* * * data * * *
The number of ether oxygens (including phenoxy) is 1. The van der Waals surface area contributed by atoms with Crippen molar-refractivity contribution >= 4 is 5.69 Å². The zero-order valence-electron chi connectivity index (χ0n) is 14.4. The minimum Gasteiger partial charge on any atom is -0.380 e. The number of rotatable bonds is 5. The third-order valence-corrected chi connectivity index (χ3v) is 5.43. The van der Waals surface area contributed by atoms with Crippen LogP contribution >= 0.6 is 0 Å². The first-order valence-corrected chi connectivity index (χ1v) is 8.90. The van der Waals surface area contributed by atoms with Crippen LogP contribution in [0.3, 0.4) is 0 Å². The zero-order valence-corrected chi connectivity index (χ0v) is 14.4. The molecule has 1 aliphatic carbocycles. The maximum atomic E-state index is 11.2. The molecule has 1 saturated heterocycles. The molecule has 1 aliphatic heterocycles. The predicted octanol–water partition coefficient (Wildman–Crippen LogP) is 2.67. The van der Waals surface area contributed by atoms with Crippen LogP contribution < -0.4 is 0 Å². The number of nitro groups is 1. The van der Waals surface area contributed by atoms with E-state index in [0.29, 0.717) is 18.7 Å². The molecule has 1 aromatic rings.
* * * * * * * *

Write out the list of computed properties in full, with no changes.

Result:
The number of ether oxygens (including phenoxy) is 1. The van der Waals surface area contributed by atoms with Crippen molar-refractivity contribution >= 4 is 5.69 Å². The zero-order valence-electron chi connectivity index (χ0n) is 14.4. The minimum Gasteiger partial charge on any atom is -0.380 e. The number of rotatable bonds is 5. The third-order valence-corrected chi connectivity index (χ3v) is 5.43. The van der Waals surface area contributed by atoms with Crippen LogP contribution >= 0.6 is 0 Å². The first-order valence-corrected chi connectivity index (χ1v) is 8.90. The van der Waals surface area contributed by atoms with Crippen LogP contribution in [0.3, 0.4) is 0 Å². The zero-order valence-corrected chi connectivity index (χ0v) is 14.4. The molecule has 1 aliphatic carbocycles. The maximum atomic E-state index is 11.2. The molecule has 1 saturated heterocycles. The molecule has 1 aliphatic heterocycles. The predicted octanol–water partition coefficient (Wildman–Crippen LogP) is 2.67. The van der Waals surface area contributed by atoms with Crippen LogP contribution < -0.4 is 0 Å². The number of nitro groups is 1. The van der Waals surface area contributed by atoms with E-state index in [0.29, 0.717) is 18.7 Å². The molecule has 1 aromatic rings.